Polmar, Norman & Genda, Minoru (2006). Aircraft Carriers: A History of Carrier Aviation and Its Influence on World Events. Potomac Books.
Stille, Mark (2005). Imperial Japanese Aircraft Carriers 1921-1945. Osprey Publishing.
Watts, Anthony J. (1971). The Imperial Japanese Navy. New York: Doubleday.
Some 1945 Footage: Ryuho, Yoizuki & Natsuzuki in Kure Harbor
The model’s corner
Fujimi 1/700 (scalemates)
IJN Ryūhō’s career
ryuho in Kure, 1945, colorized by irootoko jr
By December 1942 with the Kido Butai gutted and in the Solomons, the order of the day was defensive. The poor performances showed IJN Ryuho had her relegated as as an aircraft transport or used for training in home waters, replacing the now very old IJN Hosho, when the latter was in maintenance. She operated with the Second Carrier Division, 3rd Fleet, in 1943, ferrying aircraft to Singapore as well as the Philippines, Tarakan, Palau, Truk, Saipan. She also trained pilots near the Marianas Islands.
In 1944 she was still pressed into active service, taking part in the first Battle of the Philippine Sea (June 1944), and on 31 December 1944, ferried aircraft to Taiwan, her last mission, and being the last japanese carrier outsisde home waters after the battle of Leyte. Air attacks in Kure in July 1945 had her badly damaged and she was captured in that state in September, BU later.
Completion and commission
Sea trials, November 1942
On 18 April 1942 while in dock at Yokosuka she suffers damage from B-25 bombs during the Doolittle Tokyo raid. The bomber was piloted by Lt. Edgar E. McElroy’s Crew (serial S/N 40-2247). The single direct bomb hit on the bow added to 30 incendiary bomb hits caused nevertheless a light damage as well as seven casualties. This delayed her completion as damaged or burned parts were retired and replaced anew, under supervision of newly appointed Captain Soma Shinshiro. On 20 October 1942 she is assigned to Maizuru Naval District (Reserve Ship #1). on 1st Captain Kamei Yoshio taked command. On 30 November 1942 at last, IJN Taigei had her conversion completed. She was recommissioned as IJN RYUHO under command of Captain Kamei. She was officially assigned to the 3rd Fleet.
Early missions (Jan 1943-May 1944)
Her first sortie started on 11 December 1942 at the Japanese naval base at Truk, escorted by IJN Tokitsukaze. Normal aircraft complement at that time comprised 15 Mitsubishi A6M “Zero”, 16 Aichi D3A “Val”, plus a reserve on deck of 20 light bombers. At 09:10 on 12 December, she is ambushed underway by USS Drum near Hachijojima. Hit by a single torpedo on the starboard side, she immediately returned to Yokosuka for emergency repairs. This had her and out of business until early 1943.
On 19 March 1943, IJN Ryūhō was at sea again. First she moved from Yokosuka for Oita, Inland Sea. She started a serie of aircraft ferry missions to various occupied islands in the South Pacific. They remained secret in April-May, precise records are lost. On 11 June 1943, IJN Ryūhō picked up marooned survivors of the fellow carrier IJN Hiyō’s air group, badly damaged by an American submarine, on Hashira-jima, bound for Yokosuka. She was assigned to the Second Carrier Division (CarDiv 2), 3rd Fleet, on 12 June, removed from 3rd Force, Mobile Force Training Force.
She departs Yokosuka with the escort carriers IJN Unyō and Chūyō, escorting them to Truk and back (arrived 21 June 1943, departed 19 July 1943 while being in between reassigned to the main mobile force). Later she was seen in the Seto Inland Sea for training missions in replacement of IJN Hosho in drydock. She was indeed reassigned to Maintenance Force, Mobile Force, remaining in the western Inland Sea. In July and August she trained in the southern part of the home islands, stopping at Kinetsuri, Beppu, and Hashirajima.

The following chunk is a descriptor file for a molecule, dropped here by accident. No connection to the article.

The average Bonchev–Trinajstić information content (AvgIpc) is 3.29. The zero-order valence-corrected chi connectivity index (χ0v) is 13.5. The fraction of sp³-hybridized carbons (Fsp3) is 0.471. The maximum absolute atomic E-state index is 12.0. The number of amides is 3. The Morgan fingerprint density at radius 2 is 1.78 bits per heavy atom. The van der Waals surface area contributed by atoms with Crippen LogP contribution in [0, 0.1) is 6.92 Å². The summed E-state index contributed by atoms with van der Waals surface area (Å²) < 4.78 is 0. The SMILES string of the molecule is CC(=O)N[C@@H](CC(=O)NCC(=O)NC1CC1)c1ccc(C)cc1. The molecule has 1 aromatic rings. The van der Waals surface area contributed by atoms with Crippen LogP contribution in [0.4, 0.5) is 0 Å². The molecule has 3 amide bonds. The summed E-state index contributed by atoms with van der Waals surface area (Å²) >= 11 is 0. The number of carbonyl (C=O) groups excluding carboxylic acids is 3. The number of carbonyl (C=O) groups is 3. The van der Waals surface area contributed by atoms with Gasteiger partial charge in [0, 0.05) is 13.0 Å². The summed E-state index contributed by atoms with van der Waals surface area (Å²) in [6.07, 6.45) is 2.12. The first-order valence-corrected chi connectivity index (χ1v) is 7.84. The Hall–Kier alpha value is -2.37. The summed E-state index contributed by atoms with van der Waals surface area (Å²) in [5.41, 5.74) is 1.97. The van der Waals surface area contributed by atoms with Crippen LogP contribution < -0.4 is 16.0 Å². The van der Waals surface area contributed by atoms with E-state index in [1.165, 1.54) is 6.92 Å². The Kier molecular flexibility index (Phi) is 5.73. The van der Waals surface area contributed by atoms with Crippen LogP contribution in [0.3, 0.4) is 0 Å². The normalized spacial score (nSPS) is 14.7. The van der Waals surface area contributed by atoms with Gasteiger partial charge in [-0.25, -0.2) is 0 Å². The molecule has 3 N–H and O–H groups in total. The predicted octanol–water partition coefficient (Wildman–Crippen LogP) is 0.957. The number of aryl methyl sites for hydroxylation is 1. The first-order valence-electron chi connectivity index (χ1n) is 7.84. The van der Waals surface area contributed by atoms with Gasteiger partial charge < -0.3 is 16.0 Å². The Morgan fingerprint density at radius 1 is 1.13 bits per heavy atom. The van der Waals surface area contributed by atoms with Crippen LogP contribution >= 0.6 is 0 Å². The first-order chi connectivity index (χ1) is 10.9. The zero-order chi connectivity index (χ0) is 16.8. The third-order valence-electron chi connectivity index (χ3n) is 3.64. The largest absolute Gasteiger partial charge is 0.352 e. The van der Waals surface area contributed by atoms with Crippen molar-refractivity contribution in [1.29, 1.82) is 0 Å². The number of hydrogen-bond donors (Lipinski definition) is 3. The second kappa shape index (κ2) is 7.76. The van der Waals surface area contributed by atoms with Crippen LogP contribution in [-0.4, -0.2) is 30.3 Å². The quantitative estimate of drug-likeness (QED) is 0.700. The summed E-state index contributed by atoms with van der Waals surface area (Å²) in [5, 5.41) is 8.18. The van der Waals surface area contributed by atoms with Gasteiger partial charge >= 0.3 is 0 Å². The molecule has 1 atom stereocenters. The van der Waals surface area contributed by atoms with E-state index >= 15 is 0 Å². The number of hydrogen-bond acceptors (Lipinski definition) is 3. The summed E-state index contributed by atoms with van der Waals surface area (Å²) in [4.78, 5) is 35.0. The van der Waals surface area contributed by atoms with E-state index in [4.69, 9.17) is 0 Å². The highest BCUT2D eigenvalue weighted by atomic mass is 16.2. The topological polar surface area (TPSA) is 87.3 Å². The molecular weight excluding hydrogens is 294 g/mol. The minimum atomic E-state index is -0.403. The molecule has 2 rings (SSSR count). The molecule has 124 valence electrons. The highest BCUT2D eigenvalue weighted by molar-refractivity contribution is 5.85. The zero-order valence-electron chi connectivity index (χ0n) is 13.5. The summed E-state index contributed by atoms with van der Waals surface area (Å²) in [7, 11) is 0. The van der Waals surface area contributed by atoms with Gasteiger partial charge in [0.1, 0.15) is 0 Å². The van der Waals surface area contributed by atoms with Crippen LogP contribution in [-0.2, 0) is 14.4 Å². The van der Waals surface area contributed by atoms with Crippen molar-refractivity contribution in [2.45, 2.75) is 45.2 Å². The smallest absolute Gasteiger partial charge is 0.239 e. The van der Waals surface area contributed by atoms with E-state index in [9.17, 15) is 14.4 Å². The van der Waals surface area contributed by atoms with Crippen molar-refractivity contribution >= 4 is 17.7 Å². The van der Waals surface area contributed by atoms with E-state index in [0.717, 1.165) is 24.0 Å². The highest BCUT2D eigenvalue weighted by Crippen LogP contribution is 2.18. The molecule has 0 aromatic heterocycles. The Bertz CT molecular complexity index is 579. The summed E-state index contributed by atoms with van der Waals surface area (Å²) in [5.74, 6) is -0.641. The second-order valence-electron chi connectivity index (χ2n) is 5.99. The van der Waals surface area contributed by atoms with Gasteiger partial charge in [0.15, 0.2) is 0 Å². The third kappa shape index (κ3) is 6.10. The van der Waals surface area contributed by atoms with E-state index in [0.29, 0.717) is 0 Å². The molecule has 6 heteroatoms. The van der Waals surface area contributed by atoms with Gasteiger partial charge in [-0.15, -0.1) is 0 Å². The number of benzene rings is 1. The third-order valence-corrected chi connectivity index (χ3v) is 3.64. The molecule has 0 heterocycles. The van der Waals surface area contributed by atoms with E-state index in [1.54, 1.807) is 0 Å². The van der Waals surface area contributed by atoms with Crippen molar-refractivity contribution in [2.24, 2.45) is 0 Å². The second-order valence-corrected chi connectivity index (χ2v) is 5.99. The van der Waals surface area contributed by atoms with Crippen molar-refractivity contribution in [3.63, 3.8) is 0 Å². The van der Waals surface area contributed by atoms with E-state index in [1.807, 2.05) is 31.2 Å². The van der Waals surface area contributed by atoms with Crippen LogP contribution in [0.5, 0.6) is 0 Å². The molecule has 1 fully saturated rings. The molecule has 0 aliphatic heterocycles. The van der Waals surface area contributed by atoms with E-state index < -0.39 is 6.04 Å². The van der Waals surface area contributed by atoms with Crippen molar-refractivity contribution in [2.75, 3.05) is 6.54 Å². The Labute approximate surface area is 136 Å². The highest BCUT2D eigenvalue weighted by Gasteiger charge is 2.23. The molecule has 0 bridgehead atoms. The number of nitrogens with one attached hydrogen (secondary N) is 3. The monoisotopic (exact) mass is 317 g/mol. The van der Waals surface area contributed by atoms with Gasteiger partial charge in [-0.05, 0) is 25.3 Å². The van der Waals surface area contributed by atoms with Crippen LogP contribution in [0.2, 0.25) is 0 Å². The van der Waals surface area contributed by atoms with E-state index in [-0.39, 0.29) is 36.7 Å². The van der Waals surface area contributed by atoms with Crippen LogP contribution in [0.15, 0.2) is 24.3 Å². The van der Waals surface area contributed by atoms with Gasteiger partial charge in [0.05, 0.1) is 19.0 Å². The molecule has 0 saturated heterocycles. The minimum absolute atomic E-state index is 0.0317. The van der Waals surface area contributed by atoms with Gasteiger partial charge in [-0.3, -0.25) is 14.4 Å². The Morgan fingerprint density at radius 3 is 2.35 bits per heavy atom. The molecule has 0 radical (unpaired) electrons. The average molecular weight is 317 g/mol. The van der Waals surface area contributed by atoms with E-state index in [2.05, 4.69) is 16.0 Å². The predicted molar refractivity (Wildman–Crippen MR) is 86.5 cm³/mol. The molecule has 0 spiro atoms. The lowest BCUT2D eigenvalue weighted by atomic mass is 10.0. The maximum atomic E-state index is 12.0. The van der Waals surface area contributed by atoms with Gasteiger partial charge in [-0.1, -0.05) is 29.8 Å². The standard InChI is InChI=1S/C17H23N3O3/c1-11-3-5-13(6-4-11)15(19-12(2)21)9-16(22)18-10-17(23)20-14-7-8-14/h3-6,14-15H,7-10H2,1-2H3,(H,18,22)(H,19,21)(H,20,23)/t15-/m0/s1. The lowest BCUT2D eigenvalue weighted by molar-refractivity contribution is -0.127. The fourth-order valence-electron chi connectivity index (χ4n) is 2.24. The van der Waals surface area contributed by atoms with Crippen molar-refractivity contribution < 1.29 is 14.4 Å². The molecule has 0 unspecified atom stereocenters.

On 2 September 1943 she was relieved of HIYO’s air group that she trained extensively and was reassigned to Mobile Force, Stand-by-Force, returned to Kure. On 22 September 1943 she entered the drydock at Kure for a refit, than on 27 September 1943 leaves the drydock and on 6 October 1943, departed Kur for the Inland Sea ports arriving on 10 October 1943 at Saeki. On 11 October she departed Saeki for Singapore, via Sama, stopping there on 15-16 October 1943.
On 19 October 1943, IJN Ryūhō arrived to Seletar, Singapore, ferrying more planes, and was back to Kure on 5 November via Sama. On 25 November 1843, she departed with IJN Hiyō and their escorting destroyers for a long circular patrol, starting with the Taira Islands the Manila (29 November), training along the way, Singapore (3 December), Tarakan (14 December), Palau (18 Dec.), Truk (22 Dec.), Saipan (29 Dec.), and back in Kure on 2 January 1944. She was drydocked for maintenance on 17-28 January and staye din hom waters for training. On 16 March 1944 Captain Matsuura Yoshi takes command.
She made afterwards two more uneventful patrol and training missions between Japan and the Marianas Islands: On 1 April 1944 she Arrives at Saipan, and was back in Kure on 8 April 1944, then departed on the 24th for a cruise around Taira Islands and off of Iwakuni, being back in Kure on 27 April 1944.
1st Battle of the Philippine Sea (20 June 1944)
Ryūhō was sent to the Japanese anchorage at Tawi Tawi in May 1944, departing on the 11th to join the Combined Fleet, mobile fleet. From there, she sailed on 13 june with the Combined Fleet to participate in the First Battle of the Philippine Sea. It was Operation “A-Go”, activated on 20 May 1944. On 14 June 1944 she arrive at Guimaras, and departs the next day to take her launching position for the Marianas. On 19 June, she launched an air strike against Task Force 58.
Her air group founds its targets but unfortunately scored no hits while takinh a heavy punishement: Nearly all of her aircraft are shot down by F6F Hellcat fighters, the remainder by the task force’s anti-aircraft barrage. On 20 June she was in “Force B”, also comrising the carriers IJN Hiyō, Junyō, covered by the battleship Nagato, cruiser Mogami and eight destroyers. IJN on the following day at 17:30 reports came of an incoming USN air attack.